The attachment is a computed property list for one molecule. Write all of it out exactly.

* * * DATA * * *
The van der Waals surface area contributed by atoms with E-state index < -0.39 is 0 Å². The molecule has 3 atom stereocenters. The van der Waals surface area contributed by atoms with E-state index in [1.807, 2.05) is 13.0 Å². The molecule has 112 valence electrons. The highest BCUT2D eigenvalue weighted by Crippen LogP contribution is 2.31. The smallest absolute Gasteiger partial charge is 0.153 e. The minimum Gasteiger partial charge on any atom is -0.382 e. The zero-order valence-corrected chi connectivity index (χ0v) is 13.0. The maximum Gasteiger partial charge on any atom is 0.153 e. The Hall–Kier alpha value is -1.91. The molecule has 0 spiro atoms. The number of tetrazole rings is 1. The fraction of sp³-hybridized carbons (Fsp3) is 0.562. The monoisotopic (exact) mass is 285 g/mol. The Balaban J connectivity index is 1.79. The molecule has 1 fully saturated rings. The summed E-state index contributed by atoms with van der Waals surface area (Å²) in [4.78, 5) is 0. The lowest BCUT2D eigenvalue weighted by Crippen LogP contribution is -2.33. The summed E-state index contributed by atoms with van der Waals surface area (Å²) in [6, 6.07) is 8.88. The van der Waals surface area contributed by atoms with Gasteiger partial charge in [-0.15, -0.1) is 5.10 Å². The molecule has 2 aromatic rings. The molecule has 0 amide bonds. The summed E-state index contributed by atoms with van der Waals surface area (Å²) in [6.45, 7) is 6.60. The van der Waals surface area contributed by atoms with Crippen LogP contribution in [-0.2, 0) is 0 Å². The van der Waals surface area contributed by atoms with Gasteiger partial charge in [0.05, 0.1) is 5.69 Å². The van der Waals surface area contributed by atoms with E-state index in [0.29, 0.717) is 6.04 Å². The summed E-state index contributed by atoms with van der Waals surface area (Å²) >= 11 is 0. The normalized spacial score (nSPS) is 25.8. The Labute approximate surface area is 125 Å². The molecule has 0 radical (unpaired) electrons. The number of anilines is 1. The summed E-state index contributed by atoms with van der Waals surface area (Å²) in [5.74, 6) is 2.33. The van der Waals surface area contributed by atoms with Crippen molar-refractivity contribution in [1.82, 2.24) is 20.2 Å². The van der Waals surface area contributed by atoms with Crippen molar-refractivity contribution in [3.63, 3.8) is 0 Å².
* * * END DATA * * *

The van der Waals surface area contributed by atoms with E-state index < -0.39 is 0 Å². The molecule has 3 atom stereocenters. The van der Waals surface area contributed by atoms with E-state index in [1.807, 2.05) is 13.0 Å². The molecule has 112 valence electrons. The highest BCUT2D eigenvalue weighted by Crippen LogP contribution is 2.31. The smallest absolute Gasteiger partial charge is 0.153 e. The minimum Gasteiger partial charge on any atom is -0.382 e. The zero-order valence-corrected chi connectivity index (χ0v) is 13.0. The maximum Gasteiger partial charge on any atom is 0.153 e. The Hall–Kier alpha value is -1.91. The molecule has 0 spiro atoms. The number of tetrazole rings is 1. The fraction of sp³-hybridized carbons (Fsp3) is 0.562. The monoisotopic (exact) mass is 285 g/mol. The Balaban J connectivity index is 1.79. The molecule has 1 fully saturated rings. The summed E-state index contributed by atoms with van der Waals surface area (Å²) in [4.78, 5) is 0. The lowest BCUT2D eigenvalue weighted by Crippen LogP contribution is -2.33. The summed E-state index contributed by atoms with van der Waals surface area (Å²) in [6, 6.07) is 8.88. The van der Waals surface area contributed by atoms with Gasteiger partial charge in [-0.15, -0.1) is 5.10 Å². The molecule has 2 aromatic rings. The molecule has 0 amide bonds. The summed E-state index contributed by atoms with van der Waals surface area (Å²) in [6.45, 7) is 6.60. The van der Waals surface area contributed by atoms with Crippen LogP contribution in [-0.2, 0) is 0 Å². The van der Waals surface area contributed by atoms with Gasteiger partial charge in [0.05, 0.1) is 5.69 Å². The van der Waals surface area contributed by atoms with E-state index in [0.29, 0.717) is 6.04 Å². The summed E-state index contributed by atoms with van der Waals surface area (Å²) >= 11 is 0. The normalized spacial score (nSPS) is 25.8. The Labute approximate surface area is 125 Å². The molecule has 0 radical (unpaired) electrons. The number of anilines is 1. The summed E-state index contributed by atoms with van der Waals surface area (Å²) in [5.74, 6) is 2.33. The van der Waals surface area contributed by atoms with Crippen molar-refractivity contribution in [1.82, 2.24) is 20.2 Å². The van der Waals surface area contributed by atoms with Crippen molar-refractivity contribution in [3.63, 3.8) is 0 Å².